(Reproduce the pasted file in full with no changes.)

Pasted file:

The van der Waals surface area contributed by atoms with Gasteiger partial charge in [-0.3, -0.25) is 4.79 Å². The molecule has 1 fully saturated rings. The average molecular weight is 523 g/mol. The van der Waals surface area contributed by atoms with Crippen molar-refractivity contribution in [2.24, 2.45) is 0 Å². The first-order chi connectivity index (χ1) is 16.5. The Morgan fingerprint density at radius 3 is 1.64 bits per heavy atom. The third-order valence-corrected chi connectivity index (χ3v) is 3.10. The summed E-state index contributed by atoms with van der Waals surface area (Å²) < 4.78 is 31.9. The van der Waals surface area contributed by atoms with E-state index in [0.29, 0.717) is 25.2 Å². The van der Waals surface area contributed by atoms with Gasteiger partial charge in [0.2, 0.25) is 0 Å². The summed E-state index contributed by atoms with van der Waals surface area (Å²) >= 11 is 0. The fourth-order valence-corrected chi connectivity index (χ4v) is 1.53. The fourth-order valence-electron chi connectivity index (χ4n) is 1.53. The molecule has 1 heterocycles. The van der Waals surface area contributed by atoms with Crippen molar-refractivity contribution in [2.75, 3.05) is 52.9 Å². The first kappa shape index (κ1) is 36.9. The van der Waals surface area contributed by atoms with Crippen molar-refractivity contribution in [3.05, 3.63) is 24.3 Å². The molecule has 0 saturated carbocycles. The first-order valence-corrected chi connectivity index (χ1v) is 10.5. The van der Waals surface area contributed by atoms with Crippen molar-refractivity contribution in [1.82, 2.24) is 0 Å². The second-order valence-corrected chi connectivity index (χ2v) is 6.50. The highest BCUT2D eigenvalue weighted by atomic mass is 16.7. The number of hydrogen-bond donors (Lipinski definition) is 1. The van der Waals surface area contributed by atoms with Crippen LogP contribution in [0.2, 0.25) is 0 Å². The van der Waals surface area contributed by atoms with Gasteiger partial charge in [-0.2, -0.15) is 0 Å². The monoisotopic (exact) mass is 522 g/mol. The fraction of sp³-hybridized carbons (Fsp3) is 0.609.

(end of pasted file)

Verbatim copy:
The van der Waals surface area contributed by atoms with Gasteiger partial charge in [-0.3, -0.25) is 4.79 Å². The molecule has 1 fully saturated rings. The average molecular weight is 523 g/mol. The van der Waals surface area contributed by atoms with Crippen molar-refractivity contribution in [2.24, 2.45) is 0 Å². The first-order chi connectivity index (χ1) is 16.5. The Morgan fingerprint density at radius 3 is 1.64 bits per heavy atom. The third-order valence-corrected chi connectivity index (χ3v) is 3.10. The summed E-state index contributed by atoms with van der Waals surface area (Å²) < 4.78 is 31.9. The van der Waals surface area contributed by atoms with E-state index in [0.29, 0.717) is 25.2 Å². The van der Waals surface area contributed by atoms with Gasteiger partial charge in [0.2, 0.25) is 0 Å². The summed E-state index contributed by atoms with van der Waals surface area (Å²) >= 11 is 0. The fourth-order valence-corrected chi connectivity index (χ4v) is 1.53. The fourth-order valence-electron chi connectivity index (χ4n) is 1.53. The molecule has 1 heterocycles. The van der Waals surface area contributed by atoms with Crippen molar-refractivity contribution in [2.75, 3.05) is 52.9 Å². The first kappa shape index (κ1) is 36.9. The van der Waals surface area contributed by atoms with Crippen molar-refractivity contribution in [3.05, 3.63) is 24.3 Å². The molecule has 0 saturated carbocycles. The first-order valence-corrected chi connectivity index (χ1v) is 10.5. The van der Waals surface area contributed by atoms with Crippen molar-refractivity contribution in [1.82, 2.24) is 0 Å². The second-order valence-corrected chi connectivity index (χ2v) is 6.50. The highest BCUT2D eigenvalue weighted by atomic mass is 16.7. The number of hydrogen-bond donors (Lipinski definition) is 1. The van der Waals surface area contributed by atoms with Crippen LogP contribution in [0.2, 0.25) is 0 Å². The van der Waals surface area contributed by atoms with Gasteiger partial charge in [-0.2, -0.15) is 0 Å². The monoisotopic (exact) mass is 522 g/mol. The fraction of sp³-hybridized carbons (Fsp3) is 0.609.